I’ve got a real soft spot for hardfloor camper trailers. For me they offer both a true camper trailer experience and an ease of set-up for which I am always grateful. And the Fraser really has got everything you could ask for in a hardfloor; it’s built to go anywhere and will let you stay off the grid for an extended period of time, reliant only on yourself and with all the comforts of home. Of course, it isn’t cheap at $55,950 as standard, but even so is competitively placed against other brands at the upper end of the hardfloor market. You get what you pay for, and in this instance you pay for quality Aussie manufacturing and an extremely well-appointed and comfortable touring camper trailer with all the bells and whistles.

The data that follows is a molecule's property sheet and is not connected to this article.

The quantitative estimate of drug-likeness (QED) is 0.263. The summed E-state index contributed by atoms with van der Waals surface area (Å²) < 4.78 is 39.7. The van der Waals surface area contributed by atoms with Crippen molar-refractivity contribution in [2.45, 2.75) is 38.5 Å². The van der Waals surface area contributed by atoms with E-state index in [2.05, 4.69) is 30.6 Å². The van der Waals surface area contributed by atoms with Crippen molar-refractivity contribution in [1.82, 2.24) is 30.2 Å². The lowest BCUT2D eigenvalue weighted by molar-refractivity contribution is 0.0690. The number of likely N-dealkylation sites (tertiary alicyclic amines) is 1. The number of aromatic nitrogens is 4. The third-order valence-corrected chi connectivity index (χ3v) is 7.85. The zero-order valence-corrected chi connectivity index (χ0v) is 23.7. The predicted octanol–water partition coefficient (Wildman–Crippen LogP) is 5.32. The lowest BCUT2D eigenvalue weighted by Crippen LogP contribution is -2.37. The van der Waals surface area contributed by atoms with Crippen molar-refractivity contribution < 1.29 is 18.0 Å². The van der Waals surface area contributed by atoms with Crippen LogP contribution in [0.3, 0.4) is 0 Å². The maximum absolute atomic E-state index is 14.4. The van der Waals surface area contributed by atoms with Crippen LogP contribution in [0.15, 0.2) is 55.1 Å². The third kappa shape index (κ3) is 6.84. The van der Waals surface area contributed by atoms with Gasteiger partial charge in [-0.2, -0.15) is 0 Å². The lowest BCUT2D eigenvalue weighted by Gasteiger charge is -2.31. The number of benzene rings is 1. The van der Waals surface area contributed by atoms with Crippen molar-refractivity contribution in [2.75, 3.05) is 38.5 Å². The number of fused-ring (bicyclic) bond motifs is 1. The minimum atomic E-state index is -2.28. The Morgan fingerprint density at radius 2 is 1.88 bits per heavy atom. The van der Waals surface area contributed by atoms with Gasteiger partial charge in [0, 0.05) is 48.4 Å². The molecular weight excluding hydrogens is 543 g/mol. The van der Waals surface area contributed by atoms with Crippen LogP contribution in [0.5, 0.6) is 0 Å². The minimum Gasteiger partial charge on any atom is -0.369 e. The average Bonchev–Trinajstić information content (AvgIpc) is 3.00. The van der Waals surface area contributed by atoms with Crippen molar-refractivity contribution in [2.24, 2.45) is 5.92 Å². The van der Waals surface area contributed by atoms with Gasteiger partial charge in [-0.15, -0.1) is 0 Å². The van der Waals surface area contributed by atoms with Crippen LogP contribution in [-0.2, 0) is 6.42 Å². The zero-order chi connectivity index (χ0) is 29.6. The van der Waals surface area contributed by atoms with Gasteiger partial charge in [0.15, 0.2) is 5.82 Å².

I liked…

  • Beautifully finished kitchen
  • Loads of internal storage for clothes, etc
  • Functional ensuite tent and hot shower

I would have liked…

  • To keep it! This camper really wants for nothing

Check out the full feature in issue #89 June 2015 of Camper Trailer Australia magazine.